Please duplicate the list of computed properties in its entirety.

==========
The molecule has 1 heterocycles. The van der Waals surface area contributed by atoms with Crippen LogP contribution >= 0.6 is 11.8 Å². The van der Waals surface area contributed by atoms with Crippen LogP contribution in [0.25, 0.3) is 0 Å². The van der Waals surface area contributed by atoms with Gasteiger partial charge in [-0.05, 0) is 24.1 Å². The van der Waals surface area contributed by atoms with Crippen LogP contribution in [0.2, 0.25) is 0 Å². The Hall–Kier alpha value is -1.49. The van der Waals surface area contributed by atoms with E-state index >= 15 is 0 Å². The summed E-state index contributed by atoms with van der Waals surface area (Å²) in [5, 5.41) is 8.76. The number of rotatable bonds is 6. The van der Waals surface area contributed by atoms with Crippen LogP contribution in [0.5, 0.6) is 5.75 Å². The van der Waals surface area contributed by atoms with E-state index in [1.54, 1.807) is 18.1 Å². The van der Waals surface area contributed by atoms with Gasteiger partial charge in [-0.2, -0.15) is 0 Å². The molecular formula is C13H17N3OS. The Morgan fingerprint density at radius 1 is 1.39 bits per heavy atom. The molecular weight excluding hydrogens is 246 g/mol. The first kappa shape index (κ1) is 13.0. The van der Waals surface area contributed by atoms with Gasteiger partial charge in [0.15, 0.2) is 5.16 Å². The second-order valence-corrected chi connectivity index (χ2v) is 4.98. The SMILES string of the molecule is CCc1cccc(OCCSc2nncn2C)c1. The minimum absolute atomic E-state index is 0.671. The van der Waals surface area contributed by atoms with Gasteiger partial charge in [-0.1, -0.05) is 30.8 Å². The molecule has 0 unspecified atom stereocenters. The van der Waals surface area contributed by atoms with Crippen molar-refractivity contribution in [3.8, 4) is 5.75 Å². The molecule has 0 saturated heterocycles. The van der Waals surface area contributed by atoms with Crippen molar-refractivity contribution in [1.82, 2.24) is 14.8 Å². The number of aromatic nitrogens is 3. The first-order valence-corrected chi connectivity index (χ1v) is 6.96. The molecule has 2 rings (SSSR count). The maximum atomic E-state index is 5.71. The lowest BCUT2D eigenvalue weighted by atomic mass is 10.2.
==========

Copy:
The molecule has 1 heterocycles. The van der Waals surface area contributed by atoms with Crippen LogP contribution >= 0.6 is 11.8 Å². The van der Waals surface area contributed by atoms with Crippen LogP contribution in [0.25, 0.3) is 0 Å². The van der Waals surface area contributed by atoms with Gasteiger partial charge in [-0.05, 0) is 24.1 Å². The van der Waals surface area contributed by atoms with Crippen LogP contribution in [0.2, 0.25) is 0 Å². The Hall–Kier alpha value is -1.49. The van der Waals surface area contributed by atoms with E-state index >= 15 is 0 Å². The summed E-state index contributed by atoms with van der Waals surface area (Å²) in [5, 5.41) is 8.76. The number of rotatable bonds is 6. The van der Waals surface area contributed by atoms with Crippen LogP contribution in [0.5, 0.6) is 5.75 Å². The van der Waals surface area contributed by atoms with E-state index in [1.54, 1.807) is 18.1 Å². The van der Waals surface area contributed by atoms with Gasteiger partial charge in [-0.2, -0.15) is 0 Å². The molecular formula is C13H17N3OS. The Morgan fingerprint density at radius 1 is 1.39 bits per heavy atom. The molecular weight excluding hydrogens is 246 g/mol. The first kappa shape index (κ1) is 13.0. The van der Waals surface area contributed by atoms with Gasteiger partial charge in [0.15, 0.2) is 5.16 Å². The second-order valence-corrected chi connectivity index (χ2v) is 4.98. The SMILES string of the molecule is CCc1cccc(OCCSc2nncn2C)c1. The minimum absolute atomic E-state index is 0.671. The van der Waals surface area contributed by atoms with Gasteiger partial charge in [-0.1, -0.05) is 30.8 Å². The molecule has 0 unspecified atom stereocenters. The van der Waals surface area contributed by atoms with Crippen molar-refractivity contribution in [3.8, 4) is 5.75 Å². The molecule has 0 saturated heterocycles. The van der Waals surface area contributed by atoms with Crippen molar-refractivity contribution in [1.82, 2.24) is 14.8 Å². The number of aromatic nitrogens is 3. The first-order valence-corrected chi connectivity index (χ1v) is 6.96. The molecule has 2 rings (SSSR count). The maximum atomic E-state index is 5.71. The lowest BCUT2D eigenvalue weighted by atomic mass is 10.2.